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Maquiladora Manufacturing 


PART I. 

 

International Production Sharing can be viewed as the value-added activity performed by an organization involving one or more parties located in different countries, each sharing the benefits of its participation. The "Maquiladora Program" is considered a successful example of international production sharing in which a country (Mexico) shares its resources, mostly labor with other international organizations (U.S. firms) in order to establish a linkage and become a participant in the "world economy." This paper uses statistics from the U.S. and Mexican sources and interviews with Maquiladora managers, consultants and development officials. It explains the origin of the program, its regulation as operationalized by the Mexican law with emphasis on its impressive growth and on the competitive advantages of the participating firms.

International Production Sharing

Industrialization has been considered one of the most significant aspects of wealth on a global scale. A special form of industrialization is International Production Sharing (IPS). This view of growth is an approach taken by many nations to foster their economic development. Under this concept, producers in one country share aspects of the production process with foreign subsidiaries, affiliates, contractors, or subcontractors in another country in order to achieve an improved competitive position. The principal measurement of improvement has been cost effectiveness. Production sharing, in particular, when realized between developed countries, often involves the combination of technologies and/or research facilities on an equal to equal basis. However, in situations involving advanced industrial economies with less developed countries like the case of the Maquiladora Program, IPS often involves the combination of very different resources. The developed country provides or performs the most sophisticated and capital-intensive functions while shifting or sharing the labor-intensive operations to the less developed counterpart. Under this type of arrangement, both countries benefit from their shared efforts. Employment is created or sustained in both countries. High value, high skill and high technology content jobs concentrate in the developed country while lower cost (labor) jobs are made available in the less developed country. This arrangement makes final products more competitive in the global market. The resulting improved competitive position stimulates markets, increases employment and per capita income for both parties. Besides, the less developed country acquires labor skills, and foreign exchange needed to purchase imports or to service its foreign debt. The U.S. uniquely contributes with leadership and access to its huge market when American firms get involved in production sharing relationships. To the extent that the future success of U.S. industry in the world economy lies in the increased use of its comparative advantage in high technology and advanced or sophisticated labor skills, the use of production sharing will continue to promote further U.S. affluence.

There is no universal and easy path toward industrialization; however in some parts of the globe, IPS has been a catalyst, a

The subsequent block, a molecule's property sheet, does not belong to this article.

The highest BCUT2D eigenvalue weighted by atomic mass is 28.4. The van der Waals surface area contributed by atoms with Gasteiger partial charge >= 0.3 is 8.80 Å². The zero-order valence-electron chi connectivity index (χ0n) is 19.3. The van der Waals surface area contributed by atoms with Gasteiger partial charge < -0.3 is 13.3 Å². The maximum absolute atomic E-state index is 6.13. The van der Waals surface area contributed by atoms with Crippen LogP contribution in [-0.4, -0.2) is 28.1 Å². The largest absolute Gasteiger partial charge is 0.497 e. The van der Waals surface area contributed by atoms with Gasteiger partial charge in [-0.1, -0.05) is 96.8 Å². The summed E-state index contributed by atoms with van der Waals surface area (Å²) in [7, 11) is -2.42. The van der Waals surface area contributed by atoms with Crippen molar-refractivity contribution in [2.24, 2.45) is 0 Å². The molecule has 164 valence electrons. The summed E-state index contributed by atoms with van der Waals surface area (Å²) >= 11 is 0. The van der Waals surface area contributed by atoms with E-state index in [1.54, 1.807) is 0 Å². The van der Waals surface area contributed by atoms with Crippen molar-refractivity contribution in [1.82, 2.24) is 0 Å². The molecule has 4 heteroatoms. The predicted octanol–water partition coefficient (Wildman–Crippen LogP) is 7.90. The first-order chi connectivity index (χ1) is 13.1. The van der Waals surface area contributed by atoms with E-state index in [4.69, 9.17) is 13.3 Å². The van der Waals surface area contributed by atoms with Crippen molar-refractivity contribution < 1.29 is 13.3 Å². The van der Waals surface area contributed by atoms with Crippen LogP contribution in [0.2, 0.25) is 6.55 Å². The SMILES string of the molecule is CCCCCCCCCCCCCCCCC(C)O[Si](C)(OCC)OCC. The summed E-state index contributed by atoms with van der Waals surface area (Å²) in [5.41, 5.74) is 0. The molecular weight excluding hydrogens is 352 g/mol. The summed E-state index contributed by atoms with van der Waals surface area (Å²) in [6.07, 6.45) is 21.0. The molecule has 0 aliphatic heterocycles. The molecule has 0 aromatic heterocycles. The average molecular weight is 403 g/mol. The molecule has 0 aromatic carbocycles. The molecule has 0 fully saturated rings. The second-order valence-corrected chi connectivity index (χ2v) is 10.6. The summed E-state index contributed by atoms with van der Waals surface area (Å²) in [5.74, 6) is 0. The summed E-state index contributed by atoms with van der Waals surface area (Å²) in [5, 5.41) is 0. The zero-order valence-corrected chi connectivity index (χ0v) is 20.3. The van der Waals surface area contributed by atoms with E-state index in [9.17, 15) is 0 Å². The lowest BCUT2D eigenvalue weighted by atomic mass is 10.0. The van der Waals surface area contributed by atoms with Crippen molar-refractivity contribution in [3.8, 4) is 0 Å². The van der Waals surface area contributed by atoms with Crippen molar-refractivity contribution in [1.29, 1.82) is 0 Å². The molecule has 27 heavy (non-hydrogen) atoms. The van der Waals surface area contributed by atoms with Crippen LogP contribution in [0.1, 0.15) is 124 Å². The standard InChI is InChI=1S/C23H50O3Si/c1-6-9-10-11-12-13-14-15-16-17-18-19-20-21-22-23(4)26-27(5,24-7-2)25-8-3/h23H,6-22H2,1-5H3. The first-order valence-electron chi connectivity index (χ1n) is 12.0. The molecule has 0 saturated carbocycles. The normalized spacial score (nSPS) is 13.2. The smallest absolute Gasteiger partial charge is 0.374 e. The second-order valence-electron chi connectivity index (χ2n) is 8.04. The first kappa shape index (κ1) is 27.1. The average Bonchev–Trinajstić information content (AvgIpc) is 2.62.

stepping stone, or a mechanism used effectively to promote economic development. The newly industrializing countries of Asia (Korea, Taiwan, Hong Kong and Singapore) are prime examples. The fundamental reasons most frequently cited for the observed trends in international production sharing are:

1. the decline of U.S. corporate hegemony in the new world economy

2. the rise of foreign competition

3. the search for new competitive strategies

4. the change in the global political system. The overall objective and justification of production sharing is to increase total production efficiency through transnational operations.

Generalized System of Preferences (GSP)

The GSP is a program of duty-free tariff preferences granted by the U.S. to some countries in order to facilitate their development by encouraging diversification and expansion of their exports. The GSP is an option for production sharing to the extent that U.S. manufacturers either utilize imported components in the domestic manufacture of goods or send components abroad for assembly and re-export back to the U.S. under GSP provisions. Selected products from Maquiladoras enter the U.S. free of duty under the GSP for which Mexico is eligible as a beneficiary developing country.

Subheadings 9802.00.60 and 9802.00.80

Another major U.S. program that supports production sharing consists of Subheadings 9802.00.60 and 9802.00.80 of the Harmonized Tariff Schedule of the United States (formerly Tariff Schedules of the United States, items 806.30 and 807.00). These Subheadings allow for the duty free treatment of the value of U.S. materials and/or components sent abroad for processing or assembling and returned to the U.S. as articles for further processing or assembled and returned back as completed articles or articles partially assembled and returned back to the U.S. for further assembly. Most of the production sharing under HTS Subheadings 9802.00.60 and .80 takes place in the Mexican Maquiladora Program.

To be Continued


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